Historic Tacoma has added McKinley Elementary School on the East Side to its watch list in an attempt to draw attention to the 105-year-old building’s uncertain future and the vacancy that has left it vulnerable to deterioration and vandalism.
The building remains sound, according to Tacoma Public Schools officials, although vandals tagged it twice in October and once again last week. But historic preservationists are worried that the building could fall into disrepair if the district doesn’t find a permanent use for it.
“When buildings are empty vandalism happens. The longer buildings are vacant the more they become blighted,” said Sharon Winters, vice president of Historic Tacoma.
The group is calling attention to the building after neighbors expressed concerns about the building’s future, Winters said. Susanne Marten, who lives in the area and is a former president of the Pacific Avenue Business District, said that the building at McKinley Avenue and 38th Street is an important anchor in the neighborhood.
“That intersection is the entry point to a network of business districts. It is a vital intersect and it is unfortunate that the building is empty,” Marten said.
Frederick Heath, a popular Tacoma architect, designed McKinley in the American Renaissance style. The school opened in 1908.
Due to low enrollment and budget cuts, the Tacoma School District closed the school in 2011. The district plans to use the building to house students from McCarver Elementary School while that school is renovated during the 2015-16 school year.
It could use McKinley to house other displaced students as the district makes it way through 10 years of projects funded by the school bond voters approved this year. But after that, its future is unknown.
Historic Tacoma hopes to see Tacoma Public Schools find a permanent use for the building, and also is urging the district to nominate McKinley for the Historic Register of Tacoma Places.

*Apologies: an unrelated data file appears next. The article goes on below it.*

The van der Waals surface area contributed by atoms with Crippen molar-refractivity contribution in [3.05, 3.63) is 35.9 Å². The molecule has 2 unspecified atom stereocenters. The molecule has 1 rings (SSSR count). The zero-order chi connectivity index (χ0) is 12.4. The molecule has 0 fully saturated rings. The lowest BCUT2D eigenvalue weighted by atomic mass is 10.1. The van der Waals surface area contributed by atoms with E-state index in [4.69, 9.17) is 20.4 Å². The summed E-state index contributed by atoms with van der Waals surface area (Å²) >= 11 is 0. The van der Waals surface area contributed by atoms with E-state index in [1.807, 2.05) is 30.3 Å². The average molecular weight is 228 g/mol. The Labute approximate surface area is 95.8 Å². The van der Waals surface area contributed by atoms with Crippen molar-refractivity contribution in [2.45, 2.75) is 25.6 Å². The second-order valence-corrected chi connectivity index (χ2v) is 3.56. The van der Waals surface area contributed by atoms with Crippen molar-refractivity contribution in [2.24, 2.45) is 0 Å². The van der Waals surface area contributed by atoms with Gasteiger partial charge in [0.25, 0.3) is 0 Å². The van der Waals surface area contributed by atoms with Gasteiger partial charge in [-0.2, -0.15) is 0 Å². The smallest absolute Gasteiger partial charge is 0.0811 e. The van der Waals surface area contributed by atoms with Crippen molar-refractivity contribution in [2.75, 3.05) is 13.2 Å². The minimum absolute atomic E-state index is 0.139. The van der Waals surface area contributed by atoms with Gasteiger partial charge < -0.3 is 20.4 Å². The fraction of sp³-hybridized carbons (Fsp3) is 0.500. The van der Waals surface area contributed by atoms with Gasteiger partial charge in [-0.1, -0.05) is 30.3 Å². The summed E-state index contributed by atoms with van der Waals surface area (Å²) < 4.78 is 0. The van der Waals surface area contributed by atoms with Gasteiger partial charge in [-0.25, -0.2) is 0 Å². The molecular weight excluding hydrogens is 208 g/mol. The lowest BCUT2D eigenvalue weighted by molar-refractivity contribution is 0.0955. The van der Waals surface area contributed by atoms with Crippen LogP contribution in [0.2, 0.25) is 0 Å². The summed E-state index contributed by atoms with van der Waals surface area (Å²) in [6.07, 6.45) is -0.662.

The district has decided to remain neutral on adding the building to the historic register.
“We don’t have a position either way,” said Stacy Flores, facilities communications coordinator for school district.
Flores said that McKinley’s long-term future depends on district enrollment numbers that are impossible to predict. Landmark status will make no difference in the district’s plans for the school.
Flores said that McKinley will soon undergo a review to determine what upgrades and renovations are needed to make it usable for students, even on a temporary basis. Any changes will be basic, focused on functionality and would not alter the historic facade.
Winters said that though the building can be nominated for the historic registry without the district’s support, Historic Tacoma hopes to move forward with a nomination in partnership with the district. However, meetings with the district on the subject have been unfruitful so far.
A 2009 assessment of McKinley by Kingtree Studios indicated that McKinley is an ideal candidate for the registry due to its architectural and historical significance. The district decided against a nomination then as well, due to the uncertain future of the school.
Historic Tacoma has eight other buildings on its watch list, including another school district property: Hoyt Elementary, a satellite school for Washington Elementary, which is undergoing a remodel. The district has not yet said what it intends to do with Hoyt.Eva Revear: 253-597-8670 eva.revear@ thenewstribune.com